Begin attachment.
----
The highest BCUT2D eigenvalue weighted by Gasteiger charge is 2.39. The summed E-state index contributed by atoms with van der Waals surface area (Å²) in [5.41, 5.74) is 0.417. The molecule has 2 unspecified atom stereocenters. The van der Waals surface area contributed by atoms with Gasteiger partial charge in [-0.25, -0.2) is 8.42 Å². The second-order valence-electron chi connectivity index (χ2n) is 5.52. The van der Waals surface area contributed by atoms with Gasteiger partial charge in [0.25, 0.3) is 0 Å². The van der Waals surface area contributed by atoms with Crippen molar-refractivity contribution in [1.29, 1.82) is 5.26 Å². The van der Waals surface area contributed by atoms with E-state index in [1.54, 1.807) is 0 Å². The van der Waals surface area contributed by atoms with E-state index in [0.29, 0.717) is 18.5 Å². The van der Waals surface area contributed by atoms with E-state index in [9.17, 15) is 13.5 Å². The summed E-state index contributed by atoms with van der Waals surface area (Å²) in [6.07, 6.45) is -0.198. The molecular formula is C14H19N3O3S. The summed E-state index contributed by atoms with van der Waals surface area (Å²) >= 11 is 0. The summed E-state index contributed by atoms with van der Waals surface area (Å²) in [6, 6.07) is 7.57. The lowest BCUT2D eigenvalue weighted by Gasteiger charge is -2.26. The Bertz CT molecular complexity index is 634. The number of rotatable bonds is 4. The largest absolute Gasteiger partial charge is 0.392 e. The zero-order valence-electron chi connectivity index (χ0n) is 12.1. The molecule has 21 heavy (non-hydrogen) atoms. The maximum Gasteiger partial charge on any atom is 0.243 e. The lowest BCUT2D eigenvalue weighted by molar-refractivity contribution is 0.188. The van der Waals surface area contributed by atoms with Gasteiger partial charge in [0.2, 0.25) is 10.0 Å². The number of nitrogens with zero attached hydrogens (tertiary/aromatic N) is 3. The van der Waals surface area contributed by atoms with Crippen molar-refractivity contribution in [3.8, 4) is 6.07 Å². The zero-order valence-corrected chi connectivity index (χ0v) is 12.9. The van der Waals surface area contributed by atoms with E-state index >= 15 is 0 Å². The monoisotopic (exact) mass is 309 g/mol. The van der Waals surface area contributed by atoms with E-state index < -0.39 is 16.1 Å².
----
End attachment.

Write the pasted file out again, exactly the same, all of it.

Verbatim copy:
The highest BCUT2D eigenvalue weighted by Gasteiger charge is 2.39. The summed E-state index contributed by atoms with van der Waals surface area (Å²) in [5.41, 5.74) is 0.417. The molecule has 2 unspecified atom stereocenters. The van der Waals surface area contributed by atoms with Gasteiger partial charge in [-0.25, -0.2) is 8.42 Å². The second-order valence-electron chi connectivity index (χ2n) is 5.52. The van der Waals surface area contributed by atoms with Gasteiger partial charge in [0.25, 0.3) is 0 Å². The van der Waals surface area contributed by atoms with Crippen molar-refractivity contribution in [1.29, 1.82) is 5.26 Å². The van der Waals surface area contributed by atoms with E-state index in [1.54, 1.807) is 0 Å². The van der Waals surface area contributed by atoms with E-state index in [0.29, 0.717) is 18.5 Å². The van der Waals surface area contributed by atoms with E-state index in [9.17, 15) is 13.5 Å². The summed E-state index contributed by atoms with van der Waals surface area (Å²) in [6.07, 6.45) is -0.198. The molecular formula is C14H19N3O3S. The summed E-state index contributed by atoms with van der Waals surface area (Å²) >= 11 is 0. The summed E-state index contributed by atoms with van der Waals surface area (Å²) in [6, 6.07) is 7.57. The lowest BCUT2D eigenvalue weighted by Gasteiger charge is -2.26. The Bertz CT molecular complexity index is 634. The number of rotatable bonds is 4. The largest absolute Gasteiger partial charge is 0.392 e. The zero-order valence-electron chi connectivity index (χ0n) is 12.1. The molecule has 21 heavy (non-hydrogen) atoms. The maximum Gasteiger partial charge on any atom is 0.243 e. The lowest BCUT2D eigenvalue weighted by molar-refractivity contribution is 0.188. The van der Waals surface area contributed by atoms with Gasteiger partial charge in [0.2, 0.25) is 10.0 Å². The number of nitrogens with zero attached hydrogens (tertiary/aromatic N) is 3. The van der Waals surface area contributed by atoms with Crippen molar-refractivity contribution in [3.8, 4) is 6.07 Å². The zero-order valence-corrected chi connectivity index (χ0v) is 12.9. The van der Waals surface area contributed by atoms with E-state index >= 15 is 0 Å². The monoisotopic (exact) mass is 309 g/mol. The van der Waals surface area contributed by atoms with E-state index < -0.39 is 16.1 Å².